Saudi Arabia has announced
that their Decisive Storm bombing campaign is over and they have accomplished their apparent goal of destroying any military capacity of Yemen. There is an old proverb in Arabic that states “ba’d kharab Basra” (after the destruction of Basra) and it is quite apt as a follow up to this news. The weapons destroyed can be replaced, and no doubt at some future date will be, but the lives lost and the mortal wounds to Yemen’s pride can never be restored even by a so-called “Restoration of Hope.” The Saudi offer to pay millions to rebuild Yemen pales in terms of what I assume must be measured by at least a billion or more in terms of the bombs dropped and resupplied. If instead of attacking Yemen from the air, the same amount of money had been given to build health clinics and schools, what a different outcome there would be. Instead, the stench of war is not about to be overcome by any monetary perfuming from abroad.

The damage inflicted by this ill-conceived war campaign is obvious. Forget the nonsense about an Iranian threat, which there never was. The Huthis never controlled anything; it was Salih’s former military supporters who were behind the takeover of Sanaa and the push to Aden. Try to remember the real threat inside Yemen, the one that energized the U.S. drone campaign: al-Qaida, known as Ansar Sharia, has more power and more sympathy now that at any other time. The south is basically in their control. There is little chance that they would welcome Hadi back. So the result of this bombing is a totally destabilized Yemen, a security nightmare, a humanitarian crisis that is not likely to be alleviated soon.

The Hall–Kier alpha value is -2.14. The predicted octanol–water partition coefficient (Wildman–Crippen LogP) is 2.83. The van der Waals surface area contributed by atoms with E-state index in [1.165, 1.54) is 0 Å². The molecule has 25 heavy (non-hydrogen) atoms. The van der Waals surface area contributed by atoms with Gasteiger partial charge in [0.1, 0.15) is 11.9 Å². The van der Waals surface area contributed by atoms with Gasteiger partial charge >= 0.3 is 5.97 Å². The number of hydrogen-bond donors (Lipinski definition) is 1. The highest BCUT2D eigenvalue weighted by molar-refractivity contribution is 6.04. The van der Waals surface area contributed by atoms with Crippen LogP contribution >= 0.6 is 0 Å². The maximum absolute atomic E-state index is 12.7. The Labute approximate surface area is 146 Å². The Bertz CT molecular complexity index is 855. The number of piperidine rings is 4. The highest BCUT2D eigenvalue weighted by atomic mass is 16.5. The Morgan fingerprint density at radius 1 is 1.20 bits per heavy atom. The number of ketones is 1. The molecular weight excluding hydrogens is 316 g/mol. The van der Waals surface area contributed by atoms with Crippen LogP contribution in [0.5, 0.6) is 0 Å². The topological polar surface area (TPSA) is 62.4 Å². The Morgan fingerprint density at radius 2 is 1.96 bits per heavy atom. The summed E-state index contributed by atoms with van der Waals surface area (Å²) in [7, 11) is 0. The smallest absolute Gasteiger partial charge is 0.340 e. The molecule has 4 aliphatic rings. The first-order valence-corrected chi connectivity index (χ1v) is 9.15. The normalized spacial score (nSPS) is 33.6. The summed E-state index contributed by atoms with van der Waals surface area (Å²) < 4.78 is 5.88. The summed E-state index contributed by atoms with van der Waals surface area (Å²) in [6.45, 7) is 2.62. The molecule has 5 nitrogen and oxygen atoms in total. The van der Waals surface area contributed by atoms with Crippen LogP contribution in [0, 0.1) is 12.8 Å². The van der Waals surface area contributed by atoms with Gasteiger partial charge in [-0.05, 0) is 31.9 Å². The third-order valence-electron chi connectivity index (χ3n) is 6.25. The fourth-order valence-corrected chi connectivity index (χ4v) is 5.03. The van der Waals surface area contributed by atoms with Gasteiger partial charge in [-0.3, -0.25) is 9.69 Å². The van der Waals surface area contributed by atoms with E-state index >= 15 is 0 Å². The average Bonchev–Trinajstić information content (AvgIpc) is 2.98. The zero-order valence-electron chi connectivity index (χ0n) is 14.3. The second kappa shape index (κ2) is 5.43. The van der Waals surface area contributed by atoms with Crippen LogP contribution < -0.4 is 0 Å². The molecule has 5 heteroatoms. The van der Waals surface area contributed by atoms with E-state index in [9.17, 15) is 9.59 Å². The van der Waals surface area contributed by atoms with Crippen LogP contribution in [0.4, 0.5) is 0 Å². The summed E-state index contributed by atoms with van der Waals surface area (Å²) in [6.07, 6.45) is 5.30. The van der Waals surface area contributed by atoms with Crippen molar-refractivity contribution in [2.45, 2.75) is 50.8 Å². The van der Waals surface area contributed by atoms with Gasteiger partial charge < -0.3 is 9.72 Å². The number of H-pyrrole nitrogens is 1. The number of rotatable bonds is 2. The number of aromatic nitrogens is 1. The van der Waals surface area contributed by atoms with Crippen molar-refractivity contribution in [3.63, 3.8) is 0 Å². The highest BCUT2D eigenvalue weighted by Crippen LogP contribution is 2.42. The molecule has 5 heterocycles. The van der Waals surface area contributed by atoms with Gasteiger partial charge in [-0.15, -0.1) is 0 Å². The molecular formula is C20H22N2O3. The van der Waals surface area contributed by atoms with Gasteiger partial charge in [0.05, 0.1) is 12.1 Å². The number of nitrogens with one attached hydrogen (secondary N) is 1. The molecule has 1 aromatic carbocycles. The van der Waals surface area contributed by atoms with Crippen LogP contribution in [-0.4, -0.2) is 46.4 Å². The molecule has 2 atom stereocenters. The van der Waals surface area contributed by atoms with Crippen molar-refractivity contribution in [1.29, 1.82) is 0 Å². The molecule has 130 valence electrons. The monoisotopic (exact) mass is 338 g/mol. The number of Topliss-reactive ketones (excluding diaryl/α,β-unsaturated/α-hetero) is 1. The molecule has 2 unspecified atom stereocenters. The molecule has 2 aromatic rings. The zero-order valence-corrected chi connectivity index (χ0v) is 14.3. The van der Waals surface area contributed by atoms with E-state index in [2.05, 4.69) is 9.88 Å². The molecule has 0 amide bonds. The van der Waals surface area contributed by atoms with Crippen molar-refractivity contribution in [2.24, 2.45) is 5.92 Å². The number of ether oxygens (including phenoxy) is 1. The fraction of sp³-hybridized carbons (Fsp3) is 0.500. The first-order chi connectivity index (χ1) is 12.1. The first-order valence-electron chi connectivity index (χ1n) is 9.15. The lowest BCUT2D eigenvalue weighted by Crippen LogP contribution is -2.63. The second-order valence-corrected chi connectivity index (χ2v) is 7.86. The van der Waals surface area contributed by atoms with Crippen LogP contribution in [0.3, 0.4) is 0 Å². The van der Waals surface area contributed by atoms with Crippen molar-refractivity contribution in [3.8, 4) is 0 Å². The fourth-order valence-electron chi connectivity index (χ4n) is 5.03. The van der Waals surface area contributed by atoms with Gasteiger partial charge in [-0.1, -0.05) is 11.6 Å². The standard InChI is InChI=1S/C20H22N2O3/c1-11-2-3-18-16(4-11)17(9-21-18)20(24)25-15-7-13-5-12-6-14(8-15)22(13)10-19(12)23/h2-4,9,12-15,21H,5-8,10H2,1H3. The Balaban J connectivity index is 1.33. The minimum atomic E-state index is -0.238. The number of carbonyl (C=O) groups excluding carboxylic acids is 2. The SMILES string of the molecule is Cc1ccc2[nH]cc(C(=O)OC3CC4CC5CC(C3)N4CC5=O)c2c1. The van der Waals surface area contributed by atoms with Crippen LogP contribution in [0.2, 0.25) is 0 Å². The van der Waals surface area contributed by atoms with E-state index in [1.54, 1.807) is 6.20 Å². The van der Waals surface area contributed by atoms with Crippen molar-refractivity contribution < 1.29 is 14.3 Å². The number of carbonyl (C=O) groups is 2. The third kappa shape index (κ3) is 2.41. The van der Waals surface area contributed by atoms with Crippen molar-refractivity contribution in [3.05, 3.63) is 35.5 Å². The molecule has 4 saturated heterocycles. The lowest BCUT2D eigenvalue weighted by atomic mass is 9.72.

Meanwhile the fighting on the ground continues, with reports of clashes in Taiz and Aden. It seems that all the bombing over a month has not been able to stem the tide of internal fighting. The death toll will not miraculously disappear over night. The whole economy is in shambles. Any one with a Yemeni passport is persona no grata in the rest of the peninsula. Meanwhile the excuse for the war still haunts the media, even though it is now being reported that Iran cautioned the Huthis not to enter Sanaa. The notion that the fighting in Yemen was sectarian along a Sunni/Shi’a divide has unfortunately almost become a fulfilled prophecy as a result of this war, but the real enmity now created is between the Yemeni people and the government of Saudi Arabia. It may take a generation or two for the damage to be repaired. The most impoverished nation on the Arabian Peninsula has been made even poorer by the richest nations. Oman wisely chose to stand aside from this madness of bombing. Money could buy pledges of support from a variety of “Sunni” states, but money will not win over the mass of Yemenis. You don’t stick a knife in someone’s chest and they say you are sorry and offer to pay the hospital bill. This is what Saudi Arabia just did to Yemen.